I always like Macy, and he gives Jerry his usually wonderful hangdog aura. Macy does tired defeat better than anyone in the business, and he makes Jerry much more sympathetic than he should have been; he seems like such a nice guy that even though he's committing a crime, I couldn't help but root for him. Buscemi and Stormare aren't sympathetic at all, but they have strong chemistry together and make an effective pair, especially since the two are completely opposite in almost every way; the contrasts add to the effect.

Ultimately, I enjoyed Fargo and think it has a lot to offer. I admit I still don't believe it deserves all of the fuss it's received over the years but feel it's one of the Coen brothers better films. It's an entertaining and clever piece that avoids the self-consciously wacky pitfalls that often mar this kind of project.


The DVD Grades: Picture B/ Audio B/ Bonus D-

Fargo appears in both its original theatrical aspect ratio of approximately 1.85:1 and in a fullscreen edition on this double-sided, single-layered DVD; the letterboxed image has been enhanced for 16X9 televisions. Only the widescreen side was rated for this review. Although the film shows some wear, for the most part the picture looks good.

I found the movie to appear nicely sharp and detailed, with solid definition at almost all times. Any instances of softness were minor, and most of the movie seemed crisp and detailed. Moiré effects and jagged edges presented no concerns. TV.

Not surprisingly, the palette used in Fargo appeared pretty subdued. It's a snow-dominated landscape, so whites and various earth tones filled most of the film. All of these seemed well-reproduced, and when we see brighter colors, they appear clear and accurate; for example, the nighttime scene in which red lighting from car tail-lights features prominently looked nicely clean and lacked any signs of noise or bleeding.

Since the movie was so starkly lit much of the time, black levels were more prominent than usual, and they looked solid and deep, with no murkiness or tentative qualities. Shadow detail appeared excellent; throughout the low-light scenes, I found the all of the image to be readily viewable with no problems related to excessively heavy or thick darkness.

The main concern I found with the image related to print flaws. Slight evidence of scratches, nicks, and grit appeared throughout the movie, and some light grain showed up at times as well. These issues stayed fairly minor, and I must note that Fargo offered more opportunities for defects to be noticeable than most movies; all of those snowscapes made the slightest problems visible. Nonetheless, the faults seemed significant enough to knock my grade down to a still-strong "B".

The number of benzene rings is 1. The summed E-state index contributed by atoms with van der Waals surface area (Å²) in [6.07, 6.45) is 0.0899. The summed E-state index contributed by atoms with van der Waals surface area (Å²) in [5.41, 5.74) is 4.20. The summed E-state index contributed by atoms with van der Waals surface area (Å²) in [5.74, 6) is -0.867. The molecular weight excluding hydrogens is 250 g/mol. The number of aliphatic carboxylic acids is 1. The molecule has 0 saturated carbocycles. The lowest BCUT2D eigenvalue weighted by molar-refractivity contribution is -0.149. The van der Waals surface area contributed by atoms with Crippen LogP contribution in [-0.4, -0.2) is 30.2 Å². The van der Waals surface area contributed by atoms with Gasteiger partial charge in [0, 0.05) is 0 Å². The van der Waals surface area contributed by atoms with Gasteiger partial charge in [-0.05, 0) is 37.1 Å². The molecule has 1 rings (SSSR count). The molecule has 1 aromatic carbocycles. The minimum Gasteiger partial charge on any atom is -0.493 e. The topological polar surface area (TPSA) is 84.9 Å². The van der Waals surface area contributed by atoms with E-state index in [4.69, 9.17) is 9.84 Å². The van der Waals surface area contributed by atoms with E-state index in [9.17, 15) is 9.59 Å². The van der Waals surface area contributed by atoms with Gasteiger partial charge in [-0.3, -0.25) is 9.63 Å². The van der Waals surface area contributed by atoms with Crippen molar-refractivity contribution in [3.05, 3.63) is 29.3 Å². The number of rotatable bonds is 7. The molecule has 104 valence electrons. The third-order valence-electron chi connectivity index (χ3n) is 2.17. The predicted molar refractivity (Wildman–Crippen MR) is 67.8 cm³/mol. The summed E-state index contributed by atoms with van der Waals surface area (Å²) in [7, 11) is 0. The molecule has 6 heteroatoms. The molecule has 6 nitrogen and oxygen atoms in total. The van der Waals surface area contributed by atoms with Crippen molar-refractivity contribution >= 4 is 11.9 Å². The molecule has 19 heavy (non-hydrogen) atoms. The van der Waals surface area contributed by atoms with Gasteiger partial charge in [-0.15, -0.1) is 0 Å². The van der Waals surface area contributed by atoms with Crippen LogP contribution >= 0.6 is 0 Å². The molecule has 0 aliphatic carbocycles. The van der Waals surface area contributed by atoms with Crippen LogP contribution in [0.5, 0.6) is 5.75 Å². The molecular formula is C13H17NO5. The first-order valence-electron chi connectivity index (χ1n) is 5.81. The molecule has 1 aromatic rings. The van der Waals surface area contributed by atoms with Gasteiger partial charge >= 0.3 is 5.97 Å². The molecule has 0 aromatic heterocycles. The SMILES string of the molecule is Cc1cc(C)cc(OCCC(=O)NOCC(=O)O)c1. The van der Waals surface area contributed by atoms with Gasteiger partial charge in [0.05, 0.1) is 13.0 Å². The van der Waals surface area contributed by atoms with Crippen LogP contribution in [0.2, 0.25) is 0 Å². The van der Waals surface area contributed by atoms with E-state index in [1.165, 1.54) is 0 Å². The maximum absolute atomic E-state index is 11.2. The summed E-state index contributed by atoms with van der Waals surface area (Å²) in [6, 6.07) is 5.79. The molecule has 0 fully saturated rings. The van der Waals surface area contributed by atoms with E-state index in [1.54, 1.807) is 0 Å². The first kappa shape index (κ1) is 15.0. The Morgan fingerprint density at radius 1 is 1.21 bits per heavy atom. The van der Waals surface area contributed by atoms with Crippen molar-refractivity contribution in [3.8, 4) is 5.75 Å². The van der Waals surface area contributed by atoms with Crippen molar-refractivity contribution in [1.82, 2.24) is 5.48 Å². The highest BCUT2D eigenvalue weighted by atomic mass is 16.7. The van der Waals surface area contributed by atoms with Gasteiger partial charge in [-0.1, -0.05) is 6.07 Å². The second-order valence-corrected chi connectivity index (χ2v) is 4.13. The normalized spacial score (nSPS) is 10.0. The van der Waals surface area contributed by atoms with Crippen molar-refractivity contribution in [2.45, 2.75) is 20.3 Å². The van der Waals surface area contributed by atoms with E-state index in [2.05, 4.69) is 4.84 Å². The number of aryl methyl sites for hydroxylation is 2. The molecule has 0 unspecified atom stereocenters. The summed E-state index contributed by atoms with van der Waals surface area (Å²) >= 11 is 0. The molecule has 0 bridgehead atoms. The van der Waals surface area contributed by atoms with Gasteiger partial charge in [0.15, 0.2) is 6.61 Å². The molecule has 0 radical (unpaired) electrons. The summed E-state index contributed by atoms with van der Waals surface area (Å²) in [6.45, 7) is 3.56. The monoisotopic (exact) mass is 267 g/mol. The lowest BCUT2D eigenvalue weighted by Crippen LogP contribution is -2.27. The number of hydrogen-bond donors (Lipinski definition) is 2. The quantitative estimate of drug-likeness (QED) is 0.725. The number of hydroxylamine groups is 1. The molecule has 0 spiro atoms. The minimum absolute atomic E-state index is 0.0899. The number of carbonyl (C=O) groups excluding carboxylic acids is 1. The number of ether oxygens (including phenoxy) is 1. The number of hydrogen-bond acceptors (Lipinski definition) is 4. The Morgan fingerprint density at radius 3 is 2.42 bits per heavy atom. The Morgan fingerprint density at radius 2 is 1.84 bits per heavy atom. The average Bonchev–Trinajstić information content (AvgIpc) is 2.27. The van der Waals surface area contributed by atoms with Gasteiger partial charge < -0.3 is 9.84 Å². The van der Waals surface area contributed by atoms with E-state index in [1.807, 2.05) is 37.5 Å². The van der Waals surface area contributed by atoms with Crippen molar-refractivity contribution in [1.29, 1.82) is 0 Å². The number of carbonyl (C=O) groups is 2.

Fargo included a fairly effective Dolby Digital 5.1 soundtrack. (The DVD’s case referred to this as a Dolby Surround track, but it indeed was a 5.1 affair.) Since this wasn't exactly a rootin'-tootin' action movie, the soundfield seemed fairly subdued. However, it provided a nicely involving atmosphere. The forward spectrum dominated and displayed some good stereo imaging. Each of the three speakers offered a lot of activity, and the material blended well between the channels to create a lively impression. The surrounds mainly stuck to reinforcement of the front speakers, but they made the mix more immersive, especially during segments like the wood-chipper scene. It's a modest soundfield but one that suited the film.

As for the quality of the audio, it's generally a well-recorded affair. Dialogue displayed slight edginess on a few occasions, but it mostly appeared natural and distinct, with no issues related to intelligibility. Effects were clear and realistic, while the score sounded smooth and bright. Overall, the track boasted solid dynamic range and could pack a decent punch when necessary. Ultimately, the mix worked very well for this movie and earned a “B”.

Less positive are the supplemental features included on the Fargo DVD. All we find are the film's original theatrical trailer plus a four-page booklet that offers some nice production notes. Yawn!

Despite the less-than-compelling extras, Fargo deserves a look. The film won't be everyone's cup of tea, as it's a rather unusual piece of work, but it accomplishes most of its goals and manages to keep from being overly showy or silly. The DVD provides good picture and sound though it lacks significant extras. Fargo at least merits a rental for those who haven't seen it, and the film's established fans should be pleased with this DVD.

To rate this film, visit the SPECIAL EDITION review of FARGO